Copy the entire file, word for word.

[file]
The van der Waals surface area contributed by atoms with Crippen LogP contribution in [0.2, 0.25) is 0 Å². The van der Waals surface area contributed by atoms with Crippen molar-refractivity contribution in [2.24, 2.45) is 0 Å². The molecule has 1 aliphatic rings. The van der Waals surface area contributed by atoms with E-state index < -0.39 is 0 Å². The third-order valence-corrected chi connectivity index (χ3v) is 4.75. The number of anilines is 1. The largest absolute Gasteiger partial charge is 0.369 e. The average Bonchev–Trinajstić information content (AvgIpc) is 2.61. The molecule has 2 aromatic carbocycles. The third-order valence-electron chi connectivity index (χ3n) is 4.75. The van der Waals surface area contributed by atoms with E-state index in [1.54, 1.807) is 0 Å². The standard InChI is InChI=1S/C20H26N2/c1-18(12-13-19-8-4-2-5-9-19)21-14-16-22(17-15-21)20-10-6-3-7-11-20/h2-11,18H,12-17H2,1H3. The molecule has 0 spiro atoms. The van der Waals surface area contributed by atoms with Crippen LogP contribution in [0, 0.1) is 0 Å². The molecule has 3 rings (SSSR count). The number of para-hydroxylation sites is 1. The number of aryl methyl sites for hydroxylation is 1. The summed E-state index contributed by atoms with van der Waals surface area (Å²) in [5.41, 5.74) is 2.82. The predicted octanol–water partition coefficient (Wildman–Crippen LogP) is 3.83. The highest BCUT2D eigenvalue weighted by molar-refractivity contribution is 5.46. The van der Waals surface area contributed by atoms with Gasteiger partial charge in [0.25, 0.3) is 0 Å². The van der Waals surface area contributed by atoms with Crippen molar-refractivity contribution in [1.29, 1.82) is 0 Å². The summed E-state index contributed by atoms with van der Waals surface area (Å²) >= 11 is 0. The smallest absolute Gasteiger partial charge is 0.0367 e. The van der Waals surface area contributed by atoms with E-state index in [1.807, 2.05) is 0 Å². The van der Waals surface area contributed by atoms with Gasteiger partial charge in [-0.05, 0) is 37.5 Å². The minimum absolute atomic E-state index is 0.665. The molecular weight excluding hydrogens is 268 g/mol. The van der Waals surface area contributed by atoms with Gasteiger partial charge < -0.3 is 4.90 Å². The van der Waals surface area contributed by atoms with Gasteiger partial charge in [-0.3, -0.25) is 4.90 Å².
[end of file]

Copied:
The van der Waals surface area contributed by atoms with Crippen LogP contribution in [0.2, 0.25) is 0 Å². The van der Waals surface area contributed by atoms with Crippen molar-refractivity contribution in [2.24, 2.45) is 0 Å². The molecule has 1 aliphatic rings. The van der Waals surface area contributed by atoms with E-state index < -0.39 is 0 Å². The third-order valence-corrected chi connectivity index (χ3v) is 4.75. The number of anilines is 1. The largest absolute Gasteiger partial charge is 0.369 e. The average Bonchev–Trinajstić information content (AvgIpc) is 2.61. The molecule has 2 aromatic carbocycles. The third-order valence-electron chi connectivity index (χ3n) is 4.75. The van der Waals surface area contributed by atoms with E-state index in [1.54, 1.807) is 0 Å². The standard InChI is InChI=1S/C20H26N2/c1-18(12-13-19-8-4-2-5-9-19)21-14-16-22(17-15-21)20-10-6-3-7-11-20/h2-11,18H,12-17H2,1H3. The molecule has 0 spiro atoms. The van der Waals surface area contributed by atoms with Crippen LogP contribution in [0, 0.1) is 0 Å². The molecule has 3 rings (SSSR count). The number of para-hydroxylation sites is 1. The number of aryl methyl sites for hydroxylation is 1. The summed E-state index contributed by atoms with van der Waals surface area (Å²) in [5.41, 5.74) is 2.82. The predicted octanol–water partition coefficient (Wildman–Crippen LogP) is 3.83. The highest BCUT2D eigenvalue weighted by molar-refractivity contribution is 5.46. The van der Waals surface area contributed by atoms with Gasteiger partial charge in [0.25, 0.3) is 0 Å². The van der Waals surface area contributed by atoms with Crippen molar-refractivity contribution in [1.29, 1.82) is 0 Å². The summed E-state index contributed by atoms with van der Waals surface area (Å²) >= 11 is 0. The smallest absolute Gasteiger partial charge is 0.0367 e. The van der Waals surface area contributed by atoms with E-state index in [1.807, 2.05) is 0 Å². The van der Waals surface area contributed by atoms with Gasteiger partial charge in [-0.05, 0) is 37.5 Å². The minimum absolute atomic E-state index is 0.665. The molecular weight excluding hydrogens is 268 g/mol. The van der Waals surface area contributed by atoms with Gasteiger partial charge < -0.3 is 4.90 Å². The van der Waals surface area contributed by atoms with Gasteiger partial charge in [-0.3, -0.25) is 4.90 Å².